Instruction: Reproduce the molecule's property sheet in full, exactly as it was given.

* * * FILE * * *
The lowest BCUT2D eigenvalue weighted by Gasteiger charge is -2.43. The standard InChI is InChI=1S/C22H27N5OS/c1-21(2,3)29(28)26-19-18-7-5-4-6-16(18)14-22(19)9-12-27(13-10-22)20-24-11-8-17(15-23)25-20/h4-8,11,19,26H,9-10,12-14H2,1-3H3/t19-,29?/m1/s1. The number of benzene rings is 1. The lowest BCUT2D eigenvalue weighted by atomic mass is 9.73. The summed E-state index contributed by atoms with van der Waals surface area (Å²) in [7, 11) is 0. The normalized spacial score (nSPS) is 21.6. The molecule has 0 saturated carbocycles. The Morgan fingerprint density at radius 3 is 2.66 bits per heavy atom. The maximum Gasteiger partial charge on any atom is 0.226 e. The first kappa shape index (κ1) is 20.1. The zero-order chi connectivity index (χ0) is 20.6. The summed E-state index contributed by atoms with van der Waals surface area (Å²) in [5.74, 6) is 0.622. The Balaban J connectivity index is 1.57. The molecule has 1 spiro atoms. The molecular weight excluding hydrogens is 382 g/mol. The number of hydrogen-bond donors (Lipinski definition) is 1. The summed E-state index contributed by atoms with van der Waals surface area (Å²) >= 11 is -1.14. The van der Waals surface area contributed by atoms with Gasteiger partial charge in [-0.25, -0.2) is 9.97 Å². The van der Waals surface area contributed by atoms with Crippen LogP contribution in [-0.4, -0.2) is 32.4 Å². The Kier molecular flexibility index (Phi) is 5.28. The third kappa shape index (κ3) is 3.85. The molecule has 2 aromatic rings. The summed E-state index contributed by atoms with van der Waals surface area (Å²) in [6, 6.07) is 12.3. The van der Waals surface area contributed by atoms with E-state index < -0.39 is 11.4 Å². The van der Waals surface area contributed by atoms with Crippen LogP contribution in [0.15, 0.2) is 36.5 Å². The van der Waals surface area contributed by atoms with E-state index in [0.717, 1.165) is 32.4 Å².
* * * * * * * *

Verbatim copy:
The lowest BCUT2D eigenvalue weighted by Gasteiger charge is -2.43. The standard InChI is InChI=1S/C22H27N5OS/c1-21(2,3)29(28)26-19-18-7-5-4-6-16(18)14-22(19)9-12-27(13-10-22)20-24-11-8-17(15-23)25-20/h4-8,11,19,26H,9-10,12-14H2,1-3H3/t19-,29?/m1/s1. The number of benzene rings is 1. The lowest BCUT2D eigenvalue weighted by atomic mass is 9.73. The summed E-state index contributed by atoms with van der Waals surface area (Å²) in [7, 11) is 0. The normalized spacial score (nSPS) is 21.6. The molecule has 0 saturated carbocycles. The Morgan fingerprint density at radius 3 is 2.66 bits per heavy atom. The maximum Gasteiger partial charge on any atom is 0.226 e. The first kappa shape index (κ1) is 20.1. The zero-order chi connectivity index (χ0) is 20.6. The summed E-state index contributed by atoms with van der Waals surface area (Å²) in [5.74, 6) is 0.622. The Balaban J connectivity index is 1.57. The molecule has 1 spiro atoms. The molecular weight excluding hydrogens is 382 g/mol. The number of hydrogen-bond donors (Lipinski definition) is 1. The summed E-state index contributed by atoms with van der Waals surface area (Å²) >= 11 is -1.14. The van der Waals surface area contributed by atoms with Gasteiger partial charge in [-0.25, -0.2) is 9.97 Å². The van der Waals surface area contributed by atoms with Crippen LogP contribution in [-0.4, -0.2) is 32.4 Å². The Kier molecular flexibility index (Phi) is 5.28. The third kappa shape index (κ3) is 3.85. The molecule has 2 aromatic rings. The summed E-state index contributed by atoms with van der Waals surface area (Å²) in [6, 6.07) is 12.3. The van der Waals surface area contributed by atoms with E-state index < -0.39 is 11.4 Å². The van der Waals surface area contributed by atoms with Crippen LogP contribution in [0.15, 0.2) is 36.5 Å². The van der Waals surface area contributed by atoms with E-state index in [0.717, 1.165) is 32.4 Å².